May 1968: graffiti in a University of Lyon classroom. CC BY-SA 3.0 George Garrigues / Wikipedia. Some rights reserved.
The 50th anniversary of the events of 1968 has not provoked a welter of emotions. I have in mind, of course, not academic and cultural commemorations. Depoliticised, the spirit of 1968 still inspires art shows and academic conferences, which, however, reveal their utter powerlessness when it comes to politics. Unlike other great revolutions of the past, the spectre of 1968 is not reanimated in the struggles of our contemporaries, and its legacy not only lies unclaimed, but is even an embarrassment. Elites in the west view 1968 more as a point of consensus than a cause for concern, for these events have a unique capacity, despite our naïve presumptions, for confirming the old conservative truth that revolutions only strengthen the things they opposed.
Instead of putting an end to capitalism, 1968 instilled it with new force, ingenuity and the energy of individual rebellion. Successfully mastering the lingo of the youth protests that took place 50 years ago, today’s pro-market ideology mounts ferocious attacks on the present’s predictability and mundaneness in order to colonize the future creatively. In The New Spirit of Capitalism, French sociologists Luc Boltanski and Eve Chiapello mercilessly argued how the radical critique of the system had been used to renew it. The 1960s rebellion against post-war bureaucratised capitalism gave way to the triumph of the neoliberal “projective city”, rooted in market deregulation and privatisation of the public sphere. The spirit of protest was transformed into a new “spirit” whose methods were even more soulless.
Over the past decades, we constantly observe the phantasmagorical conversion of the values of 1968 into their polar opposites. “Personal liberation” now denotes the unrestrained desire for individual success, whilst the creative transfiguration of life has been reduced to mere “creativity”, the hottest commodity on the block. The very notion of revolution has been hollowed out, stripped of meaningful social change and reduced to the spin-doctored promotion of forces seeking to pass themselves off to disoriented voters as something “new” (recall Obama and Macron’s recent electoral “revolutions”). The businessman used to be a gloomy figure who stood in the way of youth and imagination. Now he has been recast as the rebel of our day and age, a dreamer and utopian, as exemplified by Mark Zuckerberg and Pavel Durov.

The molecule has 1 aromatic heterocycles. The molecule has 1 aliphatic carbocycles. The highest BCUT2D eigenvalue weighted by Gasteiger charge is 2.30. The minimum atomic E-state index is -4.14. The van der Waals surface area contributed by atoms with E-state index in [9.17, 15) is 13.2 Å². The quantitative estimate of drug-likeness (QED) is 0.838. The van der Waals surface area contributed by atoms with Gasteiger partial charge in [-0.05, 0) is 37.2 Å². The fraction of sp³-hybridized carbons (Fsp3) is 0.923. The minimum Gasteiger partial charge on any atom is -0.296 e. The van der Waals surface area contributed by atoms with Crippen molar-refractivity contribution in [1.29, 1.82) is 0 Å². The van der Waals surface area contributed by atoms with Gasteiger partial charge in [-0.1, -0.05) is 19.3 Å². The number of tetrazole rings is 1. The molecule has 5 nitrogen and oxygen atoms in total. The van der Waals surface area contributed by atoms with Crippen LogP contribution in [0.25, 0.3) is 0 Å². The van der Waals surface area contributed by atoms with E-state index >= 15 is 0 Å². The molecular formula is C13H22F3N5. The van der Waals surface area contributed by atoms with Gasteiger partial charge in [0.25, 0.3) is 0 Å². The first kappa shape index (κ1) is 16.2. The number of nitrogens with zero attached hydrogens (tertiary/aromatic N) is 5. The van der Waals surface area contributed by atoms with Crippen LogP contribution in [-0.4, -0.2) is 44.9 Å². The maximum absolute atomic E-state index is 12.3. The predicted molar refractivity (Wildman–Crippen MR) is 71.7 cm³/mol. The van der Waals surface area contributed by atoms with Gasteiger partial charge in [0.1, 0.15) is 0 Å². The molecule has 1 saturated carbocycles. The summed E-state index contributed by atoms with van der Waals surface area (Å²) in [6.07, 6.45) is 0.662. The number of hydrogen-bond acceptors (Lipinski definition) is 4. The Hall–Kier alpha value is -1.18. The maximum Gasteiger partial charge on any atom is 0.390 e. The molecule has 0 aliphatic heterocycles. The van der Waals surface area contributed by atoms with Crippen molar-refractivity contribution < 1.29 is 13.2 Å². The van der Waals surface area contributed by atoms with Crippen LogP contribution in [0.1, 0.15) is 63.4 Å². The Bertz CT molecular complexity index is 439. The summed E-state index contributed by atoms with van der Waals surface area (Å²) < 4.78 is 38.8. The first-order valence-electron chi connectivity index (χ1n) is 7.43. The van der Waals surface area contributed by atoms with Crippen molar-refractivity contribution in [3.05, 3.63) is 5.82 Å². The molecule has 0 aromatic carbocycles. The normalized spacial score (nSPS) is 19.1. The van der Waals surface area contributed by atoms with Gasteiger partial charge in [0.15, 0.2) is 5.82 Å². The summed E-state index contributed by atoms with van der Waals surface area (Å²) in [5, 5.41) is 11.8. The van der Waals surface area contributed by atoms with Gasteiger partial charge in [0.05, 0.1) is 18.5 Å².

During the 50th anniversary of 1968, we might imagine its prevalent spirit stood for nothing other than capitulation, hypocritically passing itself off as victory
The New Left of distant 1968 regarded the liberation of consciousness as nothing more than the emancipation of life from the alienated society that had enslaved it. By challenging the all-powerful “circumstances” that define everyone’s existence, the individual ceases to be entangled in them. Practical revolutionaries should not only act decisively, but above all they should free themselves from illusions and, as it were, look at the world anew in order to finally cease to be complicit in its reproduction. The western New Left offered a wide variety of practices for liberating minds, from involvement in guerrilla campaigns to the non-alienated “psychogeographic” exploration of urban space, from collective self-education that rejected university hierarchies to experiments with LSD.
Even in the final example, the most vulnerable to criticism, we can clearly follow the transformation of a technique for resisting reality into a technique for reconciling oneself to it. I have in mind microdosing, the daily regulated consumption of narcotics that is currently widespread amongst Silicon Valley’s creative denizens. Microdosing is not just a lightweight variation on the original objective of narcotics consumption, but has fundamentally altered its meaning. Tame doses of LSD will not change your attitude to the world, but they will help you increase your individual competitiveness amidst the world’s current state.